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Syracuse's head coach Jim Boeheim cuts down the net after their win against Virginia in an NCAA college basketball game in the regional finals of the NCAA Tournament, Sunday, March 27, 2016, in Chicago. Syracuse won 68-62. (AP Photo/Nam Y. Huh)

The studies about March Madness making workers less productive may be wrong. Here's why.

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The studies about March Madness making workers less productive may be wrong. Here's why.

WATCH  |  Managers might want to encourage their workers to partake in March Madness, a new survey suggests.

It's basically a cliché at this point: Productivity dips across the nation in March because we're all too busy watching college basketball and obsessively fine-tuning our brackets.

That might be wrong, according to a study by HR firm Randstad. The study found that 89 percent of workers agree office pools help build camaraderie and improve morale. That, in turn, can make workers more productive in the long run.

Of course, it also found 76 percent of employees checked scores while they were working. 

Highlights from the study

  • 41 percent of those surveyed say they have participated in a bracket contest
  • 83 percent of those surveyed said they participated because they love sports, not because of the money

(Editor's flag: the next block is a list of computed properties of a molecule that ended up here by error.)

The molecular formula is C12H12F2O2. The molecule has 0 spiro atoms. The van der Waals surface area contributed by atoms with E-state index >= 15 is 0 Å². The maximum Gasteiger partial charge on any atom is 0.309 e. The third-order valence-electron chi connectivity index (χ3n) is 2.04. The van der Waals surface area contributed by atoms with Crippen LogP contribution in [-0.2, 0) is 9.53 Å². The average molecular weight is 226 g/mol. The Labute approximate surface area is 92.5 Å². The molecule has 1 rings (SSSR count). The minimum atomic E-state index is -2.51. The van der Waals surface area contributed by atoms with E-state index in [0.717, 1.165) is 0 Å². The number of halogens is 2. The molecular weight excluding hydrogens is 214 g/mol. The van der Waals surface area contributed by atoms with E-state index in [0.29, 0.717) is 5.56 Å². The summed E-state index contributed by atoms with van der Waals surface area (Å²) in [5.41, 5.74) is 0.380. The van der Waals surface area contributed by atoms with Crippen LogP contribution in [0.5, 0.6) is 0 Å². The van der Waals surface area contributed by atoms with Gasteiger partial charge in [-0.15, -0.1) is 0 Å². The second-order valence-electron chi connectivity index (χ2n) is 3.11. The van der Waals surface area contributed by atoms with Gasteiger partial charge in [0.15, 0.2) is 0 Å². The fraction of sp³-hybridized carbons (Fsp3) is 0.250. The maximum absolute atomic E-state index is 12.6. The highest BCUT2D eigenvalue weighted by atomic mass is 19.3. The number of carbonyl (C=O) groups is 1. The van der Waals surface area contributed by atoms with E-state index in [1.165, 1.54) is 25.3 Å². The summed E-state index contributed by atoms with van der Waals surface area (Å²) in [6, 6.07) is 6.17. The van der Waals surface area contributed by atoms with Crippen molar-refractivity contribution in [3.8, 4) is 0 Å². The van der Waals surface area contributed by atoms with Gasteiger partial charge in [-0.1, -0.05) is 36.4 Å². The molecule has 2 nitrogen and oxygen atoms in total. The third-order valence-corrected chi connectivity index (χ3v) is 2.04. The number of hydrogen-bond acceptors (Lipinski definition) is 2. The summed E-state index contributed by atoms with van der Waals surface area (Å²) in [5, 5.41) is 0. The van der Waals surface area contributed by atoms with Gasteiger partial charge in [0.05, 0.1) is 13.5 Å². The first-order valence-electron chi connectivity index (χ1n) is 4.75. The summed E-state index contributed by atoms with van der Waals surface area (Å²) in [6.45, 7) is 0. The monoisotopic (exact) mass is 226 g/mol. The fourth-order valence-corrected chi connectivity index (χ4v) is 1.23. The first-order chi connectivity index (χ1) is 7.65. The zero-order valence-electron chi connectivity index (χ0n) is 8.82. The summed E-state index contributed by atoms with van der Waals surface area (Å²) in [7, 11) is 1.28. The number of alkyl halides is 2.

• The average amount of money added to an office pool is $22.44
  • 53 percent of those who play in brackets are men, compared to 29 percent women
  • 84 percent of workers said pools make their jobs more enjoyable
  • 39 percent said they grew closer to coworkers after participating in a pool

That said, it's not all fun and games when it comes to basketball.
Nearly 24 million workers will fill out brackets in America this year, many of them plotting out their lineups while on the clock.

Plus, better technology means greater access to the dozens of games being live-streamed during work hours. So for companies, this year's NCAA tournament could cost them a whopping $2.1 billion, according to data from Challenger, Gray & Christmas, Inc.

The potential short-term distraction in the office may actually be a win for employee morale, engagement and satisfaction in the long-term.
Jim Link, chief HR officer at Randstad

In short, office pools make employees happier (presumably, until their bracket is inevitably destroyed by some upstart Cinderella). And based on a 2015 study, there's concrete evidence that happy employees are more productive.

We can imagine it's a bit more stressful for Berkshire Hathaway employees. Billionaire CEO Warren Buffett promised $1 million a year for life to anyone whose bracket was perfect through the Sweet 16 and $1 million flat for a perfect first round. 

But the odds of getting a perfect first round by random guessing are 1 in 4,294,967,296 (2 to the 32nd power), according to USA Today. The odds of getting the whole bracket right are a staggering 1 in 128 billion.

Of course, not everything in March Madness is happy. That's why we have March Sadness.

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